Thinking Anglicans

Other Anglican primates asked to condemn violence

CHICAGO CONSULTATION HOPES ARCHBISHOP’S STATEMENT SIGNALS NEW COURSE ON LGBT ISSUES

Asks other Anglican primates to condemn violence

CHICAGO, IL, January 28, 2011—The Chicago Consultation issued this statement today from its co-convener, the Rev. Lowell Grisham:

“The Chicago Consultation applauds the Archbishop of Canterbury, the Most Rev. Rowan Williams for his statements condemning the murder of Ugandan LGBT activist David Kato. We hope the archbishop’s statement signals a willingness to speak out against the persecution of lesbian, gay, bisexual and transgender people more directly and forcefully than he has in the past.

“It is essential that the other primates of the Anglican Communion join Dr. Williams and Presiding Bishop Katharine Jefferts Schori of the Episcopal Church, in condemning the cultivation of hatred and violence against LGBT people. The primates who boycotted the current meeting in Dublin over theological differences with gay-friendly churches have a particular responsibility to affirm the dignity of every human being, and the right of LGBT people to live without fear of violence, degradation or criminal prosecution. We would welcome similar clarity from the Anglican Church in North America, which maintains close relationships with these primates.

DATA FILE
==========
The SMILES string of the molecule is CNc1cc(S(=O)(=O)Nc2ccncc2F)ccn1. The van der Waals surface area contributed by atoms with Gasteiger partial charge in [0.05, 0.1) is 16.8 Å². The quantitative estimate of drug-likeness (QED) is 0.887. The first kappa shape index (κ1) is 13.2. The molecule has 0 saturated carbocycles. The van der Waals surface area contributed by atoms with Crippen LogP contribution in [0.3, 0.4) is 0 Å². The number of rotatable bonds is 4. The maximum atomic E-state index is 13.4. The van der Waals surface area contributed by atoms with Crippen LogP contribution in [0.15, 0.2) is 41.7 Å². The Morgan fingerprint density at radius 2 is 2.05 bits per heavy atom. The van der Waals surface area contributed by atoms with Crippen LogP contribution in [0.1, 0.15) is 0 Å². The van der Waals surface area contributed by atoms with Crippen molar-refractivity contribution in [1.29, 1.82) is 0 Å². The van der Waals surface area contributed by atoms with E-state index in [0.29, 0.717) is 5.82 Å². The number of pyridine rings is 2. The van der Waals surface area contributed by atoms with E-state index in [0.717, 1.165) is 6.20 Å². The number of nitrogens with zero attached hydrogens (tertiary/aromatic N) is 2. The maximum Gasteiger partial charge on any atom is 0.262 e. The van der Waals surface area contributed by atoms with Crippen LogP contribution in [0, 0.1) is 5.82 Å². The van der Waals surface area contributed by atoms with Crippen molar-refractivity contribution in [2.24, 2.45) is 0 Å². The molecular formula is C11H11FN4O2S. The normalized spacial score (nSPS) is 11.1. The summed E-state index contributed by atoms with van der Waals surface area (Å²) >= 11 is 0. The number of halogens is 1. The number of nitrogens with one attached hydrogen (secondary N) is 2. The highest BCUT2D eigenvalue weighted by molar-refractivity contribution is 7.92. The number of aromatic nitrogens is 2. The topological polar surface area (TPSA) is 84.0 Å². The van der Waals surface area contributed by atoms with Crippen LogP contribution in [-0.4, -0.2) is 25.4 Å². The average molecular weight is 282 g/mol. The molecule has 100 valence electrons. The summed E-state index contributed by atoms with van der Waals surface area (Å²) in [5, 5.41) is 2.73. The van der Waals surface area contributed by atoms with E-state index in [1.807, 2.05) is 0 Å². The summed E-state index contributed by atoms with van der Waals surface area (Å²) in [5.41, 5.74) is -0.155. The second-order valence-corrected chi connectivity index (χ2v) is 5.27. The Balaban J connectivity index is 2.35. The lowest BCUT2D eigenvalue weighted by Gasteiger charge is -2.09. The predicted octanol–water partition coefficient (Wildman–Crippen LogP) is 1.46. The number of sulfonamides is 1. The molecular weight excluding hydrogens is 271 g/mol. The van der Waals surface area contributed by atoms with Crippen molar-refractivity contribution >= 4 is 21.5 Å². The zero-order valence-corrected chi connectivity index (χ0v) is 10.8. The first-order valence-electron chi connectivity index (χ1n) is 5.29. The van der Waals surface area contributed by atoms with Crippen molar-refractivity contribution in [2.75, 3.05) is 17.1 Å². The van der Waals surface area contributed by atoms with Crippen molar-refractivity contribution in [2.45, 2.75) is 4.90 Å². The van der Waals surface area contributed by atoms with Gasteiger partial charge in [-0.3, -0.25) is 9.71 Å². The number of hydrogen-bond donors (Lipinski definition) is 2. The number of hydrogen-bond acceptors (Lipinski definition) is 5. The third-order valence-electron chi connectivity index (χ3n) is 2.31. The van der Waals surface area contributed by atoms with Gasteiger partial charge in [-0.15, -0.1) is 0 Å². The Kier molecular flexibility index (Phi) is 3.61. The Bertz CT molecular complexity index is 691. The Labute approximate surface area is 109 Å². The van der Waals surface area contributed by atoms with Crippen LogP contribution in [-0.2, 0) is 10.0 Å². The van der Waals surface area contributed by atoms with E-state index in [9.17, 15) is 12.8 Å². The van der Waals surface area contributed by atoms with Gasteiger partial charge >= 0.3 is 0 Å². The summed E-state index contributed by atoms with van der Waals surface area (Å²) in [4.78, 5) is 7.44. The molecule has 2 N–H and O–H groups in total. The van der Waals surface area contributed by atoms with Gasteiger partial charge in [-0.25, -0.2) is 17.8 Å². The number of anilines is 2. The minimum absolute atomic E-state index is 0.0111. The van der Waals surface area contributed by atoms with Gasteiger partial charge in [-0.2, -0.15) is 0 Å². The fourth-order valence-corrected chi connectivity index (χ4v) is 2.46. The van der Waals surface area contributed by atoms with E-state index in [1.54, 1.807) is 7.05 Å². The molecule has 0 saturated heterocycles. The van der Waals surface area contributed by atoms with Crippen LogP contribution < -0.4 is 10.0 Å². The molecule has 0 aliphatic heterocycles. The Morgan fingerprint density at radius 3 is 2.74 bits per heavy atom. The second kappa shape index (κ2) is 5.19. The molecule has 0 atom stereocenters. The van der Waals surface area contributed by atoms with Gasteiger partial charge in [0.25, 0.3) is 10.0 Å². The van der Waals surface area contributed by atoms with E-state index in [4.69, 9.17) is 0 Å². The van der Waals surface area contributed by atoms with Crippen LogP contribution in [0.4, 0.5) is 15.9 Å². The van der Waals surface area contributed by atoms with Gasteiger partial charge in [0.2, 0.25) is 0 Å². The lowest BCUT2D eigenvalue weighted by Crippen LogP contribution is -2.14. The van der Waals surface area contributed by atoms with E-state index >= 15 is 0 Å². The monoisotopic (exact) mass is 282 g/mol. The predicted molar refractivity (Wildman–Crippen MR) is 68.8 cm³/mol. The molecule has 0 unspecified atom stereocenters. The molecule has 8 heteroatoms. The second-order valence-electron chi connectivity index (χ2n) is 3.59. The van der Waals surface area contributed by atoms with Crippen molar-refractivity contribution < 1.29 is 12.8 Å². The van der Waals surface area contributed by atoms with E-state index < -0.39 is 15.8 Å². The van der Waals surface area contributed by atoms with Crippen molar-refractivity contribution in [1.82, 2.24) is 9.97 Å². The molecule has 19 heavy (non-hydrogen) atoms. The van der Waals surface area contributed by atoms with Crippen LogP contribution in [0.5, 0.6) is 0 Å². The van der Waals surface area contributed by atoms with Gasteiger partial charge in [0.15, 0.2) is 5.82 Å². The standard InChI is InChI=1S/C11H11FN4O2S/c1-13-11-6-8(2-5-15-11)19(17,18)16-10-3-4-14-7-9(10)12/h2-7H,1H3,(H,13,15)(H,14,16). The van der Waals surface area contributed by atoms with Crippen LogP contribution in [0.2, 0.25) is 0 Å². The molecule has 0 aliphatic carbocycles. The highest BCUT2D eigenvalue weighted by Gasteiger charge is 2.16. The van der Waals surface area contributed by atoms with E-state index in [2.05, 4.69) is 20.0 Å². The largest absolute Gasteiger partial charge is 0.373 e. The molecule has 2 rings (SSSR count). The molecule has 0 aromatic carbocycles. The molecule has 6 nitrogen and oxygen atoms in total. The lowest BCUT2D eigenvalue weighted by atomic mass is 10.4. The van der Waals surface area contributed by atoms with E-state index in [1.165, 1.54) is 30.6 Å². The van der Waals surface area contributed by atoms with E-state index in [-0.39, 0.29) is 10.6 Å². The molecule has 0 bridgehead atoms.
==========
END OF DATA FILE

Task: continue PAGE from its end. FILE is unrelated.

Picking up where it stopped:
“Heartened as we were by the archbishop’s statement, we believe that he is speaking aspirationally when he claims that the worldwide Anglican Communion has condemned violence against LGBT people. Occasional references to the dignity of gays and lesbians in voluminous communiqués cannot mask the fact that a number of Anglican provinces have been active or complicit in encouraging state-sponsored persecution of gays and lesbians, including the notorious anti-gay legislation still under consideration by the Ugandan parliament.

“Dr. Williams’ advocacy would be more credible were his handling of LGBT issues within the Anglican Communion more evenhanded. He has made it clear that the Episcopal Church may face consequences for consecrating gay and lesbian bishops. Yet primates such as Archbishop Henry Orombi in Kato’s own country of Uganda support laws that would imprison same-sex couples for simple acts of physical affection, but risk no such reprisals. The tortured ecclesiological rationale offered for this double standard makes little sense outside the cocoon of Communion bureaucracy, and it compromises the archbishop’s ability to be the forceful and effective advocate for human rights that this statement indicates he wants to be.”